Reports Suggest 2018 Will Be A Terrible Year For Environmental Protection In America

America's natural beauty and the health of its wildlife and citizens is under increased threat. Galyna Andrushko/Shutterstock

Thanks to the mass demotion and firing of scientists, along with the huge influx of industry darlings, the Environmental Protection Agency (EPA), under Scott Pruitt’s rule, is being corroded from within. As former EPA scientist Trish Koman recently told IFLScience, “they are fundamentally deconstructing the institutions of the EPA, and as a result, it won’t be able to do its job, to protect human health and the environment.”

Now, as revealed by a series of reports published in the last few weeks, it’s clear that this assault on environmental protections is going to get worse in 2018.

A comprehensive profile on Pruitt’s EPA by the Washington Post notes that environmental protections and rules have been targeted for deletion or rollback, more than any other sector of the federal government.

Their own research has found that 63 rules are targeted for nixing: a few have been through executive actions by the President, new legislation or via Congress, but most have been through Cabinet-level actions, which include high-ranking federal government members like Pruitt making moves to neuter environmental protections.

The graph was recently highlighted on Twitter by Anthony Leiserowitz – the Director of the Yale Project on Climate Change Communication and the principal investigator at the Center for Research on Environmental Decisions at Columbia University. He didn’t feel such information was getting enough attention, and we agree.

-

Another investigation by The New York Times and ProRepublica also found that 700 employees have left the EPA since the inauguration of Trump and his administration. Out of these, 200 are scientists and 96 are those whose expertise lies in environmental protection.

Betsy Southerland, the former director of science and technology at the Office of Water, is just one of those that have felt they had no choice but to leave. She resigned last summer with a stark and eloquent resignation letter, which she explained to IFLScience she felt compelled to write because she “really felt there was a clear and present danger to public health and safety by this administration.”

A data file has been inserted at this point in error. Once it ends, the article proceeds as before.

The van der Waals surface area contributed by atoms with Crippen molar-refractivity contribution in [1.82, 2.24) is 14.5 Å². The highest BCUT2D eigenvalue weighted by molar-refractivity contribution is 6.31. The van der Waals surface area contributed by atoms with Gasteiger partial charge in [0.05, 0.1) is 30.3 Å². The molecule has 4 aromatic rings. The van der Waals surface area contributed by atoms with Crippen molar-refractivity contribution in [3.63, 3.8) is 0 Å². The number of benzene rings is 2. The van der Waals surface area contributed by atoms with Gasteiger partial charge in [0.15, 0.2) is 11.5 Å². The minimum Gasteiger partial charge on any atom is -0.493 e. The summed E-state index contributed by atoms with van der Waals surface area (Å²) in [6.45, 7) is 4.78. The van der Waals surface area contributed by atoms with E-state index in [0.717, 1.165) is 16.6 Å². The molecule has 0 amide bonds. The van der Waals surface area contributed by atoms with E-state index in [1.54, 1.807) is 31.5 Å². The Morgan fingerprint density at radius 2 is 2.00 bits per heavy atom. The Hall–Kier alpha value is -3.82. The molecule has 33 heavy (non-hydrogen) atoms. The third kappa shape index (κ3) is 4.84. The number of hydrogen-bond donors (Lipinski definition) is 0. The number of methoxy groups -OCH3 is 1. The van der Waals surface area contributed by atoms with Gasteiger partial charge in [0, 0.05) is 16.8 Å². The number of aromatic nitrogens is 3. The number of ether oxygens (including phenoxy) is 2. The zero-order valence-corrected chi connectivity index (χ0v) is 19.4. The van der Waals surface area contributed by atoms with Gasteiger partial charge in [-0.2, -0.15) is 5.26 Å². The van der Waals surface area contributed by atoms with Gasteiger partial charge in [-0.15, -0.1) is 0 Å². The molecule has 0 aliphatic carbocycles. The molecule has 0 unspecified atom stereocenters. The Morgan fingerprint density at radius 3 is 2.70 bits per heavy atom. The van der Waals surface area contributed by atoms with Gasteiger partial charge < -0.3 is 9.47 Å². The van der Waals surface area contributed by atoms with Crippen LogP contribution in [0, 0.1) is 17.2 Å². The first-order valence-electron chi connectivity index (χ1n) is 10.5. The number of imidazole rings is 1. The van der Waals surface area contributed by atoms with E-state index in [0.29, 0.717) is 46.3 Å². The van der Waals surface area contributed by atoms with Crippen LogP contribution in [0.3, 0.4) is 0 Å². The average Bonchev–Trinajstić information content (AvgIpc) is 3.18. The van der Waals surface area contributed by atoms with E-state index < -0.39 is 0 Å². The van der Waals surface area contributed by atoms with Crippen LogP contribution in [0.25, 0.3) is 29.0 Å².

Additionally, coal interests are reportedly working very closely with the federal government. Southerland mentioned to IFLScience and others that a three-page action plan, one that looks to dismantle climate and environmental regulations to help out the ailing coal industry, is currently being implemented. At the same time, major budget cuts to environmental sciences constantly loom.

When it comes to environmental regulation rollbacks, though, Pruitt’s far from the sole antagonist. Most recently, Ryan Zinke, the Secretary of the Interior, has made headlines for shrinking several national monuments.

Despite issuing flimsy arguments as to why this occurred, several reports have suggested a link to lobbying by mining groups near the beleaguered monuments. In any case, the move has prompted huge protestations from scientists, environmentalists and more, and several groups – including a massive collection of palaeontologists – are planning to sue the government.

Under Zinke's rule at the Department of the Interior, emboldened members of Congress have also sought to dismantle the Endangered Species Act through multiple bills, and species reintroduction programs are being shut down.

-

At the same time, the Guardian spotted a memorandum by Zinke that targets three marine monuments – one in the Atlantic, and two in the Pacific. These ecologically sensitive areas will either be opened up to commercial fishing or shrunk.

Lest we forget, the federal government continues to hamper environmental progress on the global stage too, including most recently on efforts to fight plastic pollution.

It’s indubitable that 2017 was a grim year for the environment, but by the looks of things, 2018 is set to be one of the most consequential in recent history.

Comments

If you liked this story, you'll love these

This website uses cookies

This website uses cookies to improve user experience. By continuing to use our website you consent to all cookies in accordance with our cookie policy.